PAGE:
The authors chose a region within the Republic of Georgia, just south of the capital city of Tbilisi, as the archeological site to focus their studies. Several criteria led them to choose this region. For one, within the near East, this region was known as a hotbed of human experimentation – marked by the transition from hunting and gathering to agriculture and thus the creating of the first year-round settlements – following the last Ice Age, during the Neolithic period (~10,000 to ~5,000 BC). The region under study encompasses a number of small villages where some of the most ancient Neolithic pottery has been found.
Some of the jars that have been reconstructed from these ancient villages hinted at the fact that they were used as wine container. Notice, for example, the clusters of clay globules at the top of the jar. These have been interpreted as grape clusters. By the way, these jars can be up to a meter in height and capable of holding upwards of 300 liters. If indeed they held wine, we are talking about rather serious production for such small settlements! Importantly, new excavations of these sites were carried out in 2012–2013 and 2015–2016. This meant that pottery sherds were treated quite differently than they would have been just a few decades before, as a consequence of the advances of biomolecular archaeology. For example, no more of the traditional washing in dilute HCl which would have altered or destroyed ancient organic molecules. In addition, standardized methodologies used for radiocarbon dating led to very accurate chronology of the areas uncovered during the new excavations. The sherds most recently excavated from these sites were shown to be from 6,000–5,800 BC, some 8,000 years ago! With all of this materials and information, the authors set out to determine if the ancient sherds had evidence that they were indeed the remains of wine vessels.
Let's pause here and think. What biomarker would you use if you were tasked with finding direct physical evidence for ancient traces of wine? Maybe you already know. But if you don't, and I certainly did not know beforehand, you might find it a useful exercise to try a few educated guesses. As an enthusiast of microbes, you might think that isolating S. cerevisiae from the sherds, but not from adjacent soils, would be proof. But would the original yeast cells have survived? Probably not. Then perhaps the yeast DNA might still be there. Here again, probably not. I thought perhaps that the grape seeds should remain. It seems I was wrong – the few seeds that have been found at the sites seem to have been carried there by burrowing animals. Radiocarbon dating of these seeds showed them to be modern, post-1600 AD. Grape seeds likely do not survive millennia, unless carbonized through burning. As it turns out, the key biomolecular marker used as evidence for the presence of ancient grape juice/wine in these vessels is tartaric acid.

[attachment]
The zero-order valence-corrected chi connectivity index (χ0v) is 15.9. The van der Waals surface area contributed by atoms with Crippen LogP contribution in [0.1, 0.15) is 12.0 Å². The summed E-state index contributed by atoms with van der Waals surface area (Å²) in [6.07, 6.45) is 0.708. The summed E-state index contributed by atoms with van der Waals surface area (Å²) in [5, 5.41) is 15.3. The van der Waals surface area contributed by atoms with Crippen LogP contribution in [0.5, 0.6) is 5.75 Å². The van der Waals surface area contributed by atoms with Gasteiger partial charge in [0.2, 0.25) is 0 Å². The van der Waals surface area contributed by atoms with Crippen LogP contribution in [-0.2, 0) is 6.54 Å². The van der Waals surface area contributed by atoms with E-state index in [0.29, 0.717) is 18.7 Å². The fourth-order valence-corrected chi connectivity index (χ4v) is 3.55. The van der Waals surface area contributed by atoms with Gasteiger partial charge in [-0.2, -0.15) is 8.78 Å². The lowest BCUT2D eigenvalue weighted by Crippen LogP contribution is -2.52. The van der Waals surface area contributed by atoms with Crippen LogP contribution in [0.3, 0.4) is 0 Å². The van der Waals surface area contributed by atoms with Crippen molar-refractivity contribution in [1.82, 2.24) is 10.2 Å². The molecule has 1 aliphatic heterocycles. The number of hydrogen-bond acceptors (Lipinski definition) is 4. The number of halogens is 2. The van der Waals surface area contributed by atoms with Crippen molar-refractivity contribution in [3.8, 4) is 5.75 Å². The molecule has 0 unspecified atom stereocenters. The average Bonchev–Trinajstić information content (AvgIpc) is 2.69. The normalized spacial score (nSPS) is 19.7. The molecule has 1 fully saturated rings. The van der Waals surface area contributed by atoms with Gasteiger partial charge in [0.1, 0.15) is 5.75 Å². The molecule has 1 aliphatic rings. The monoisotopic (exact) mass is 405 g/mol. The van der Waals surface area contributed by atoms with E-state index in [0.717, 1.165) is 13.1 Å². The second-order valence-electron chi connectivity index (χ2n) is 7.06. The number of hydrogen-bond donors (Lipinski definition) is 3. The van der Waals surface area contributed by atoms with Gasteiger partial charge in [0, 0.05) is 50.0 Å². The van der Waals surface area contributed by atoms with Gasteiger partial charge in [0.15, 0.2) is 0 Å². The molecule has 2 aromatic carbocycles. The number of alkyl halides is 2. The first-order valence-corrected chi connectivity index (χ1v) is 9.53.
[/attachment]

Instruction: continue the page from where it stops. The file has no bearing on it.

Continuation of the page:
Why tartaric acid? It just so happens that grapes have an unusually high concentration of this small organic acid and its concentration remains high in wine. You might have noticed small crystals that sometimes grow on the cork and on the bottom of wine bottles, those are tartrates. For the wine itself, tartaric acid lowers the pH during fermentation, preventing the growth of spoilage bacteria and acts as a preservative during aging. As for the mouthfeel of a wine, tartaric acid confers part of its tartness. But importantly, tartaric acid can last for millennia in pot sherds. Finally, no other plants in the region studied contain such high concentration of tartaric acid. In fact, the soil in the vicinity of the sherds analyzed only contained significantly lower amounts of tartaric acid. Indeed, after the investigators extracted and analyzed small organic acids from ancient pot sherds (using LC-MS-MS), they found some sherds contained 3- to 44-fold more tartaric acid than adjacent soil samples. These most recent findings add some five hundred years to wine making in the near East; prior analyses had identified winemaking in present-day Iran as dating back 7,000–7500 years. The record holders to date, however, are 9,000-year-old vessels from China that appear to have contained a fermented drink made from rice, honey and – maybe – grapes.
The authors offer these statements as part of the significance of their findings: "Wine is central to civilization as we know it in the West. As a medicine, social lubricant, mind-altering substance, and highly valued commodity, wine became the focus of religious cults, pharmacopoeias, cuisines, economies, and society in the ancient Near East. This wine culture subsequently spread around the globe. Viniculture illustrates human ingenuity in developing horticultural and winemaking techniques, such as domestication, propagation, selection of desirable traits, wine presses, suitable containers and closures, and so on." I suggest their results beautifully illustrate our longstanding ability to domesticate microbes for our mutual benefit. Cheers!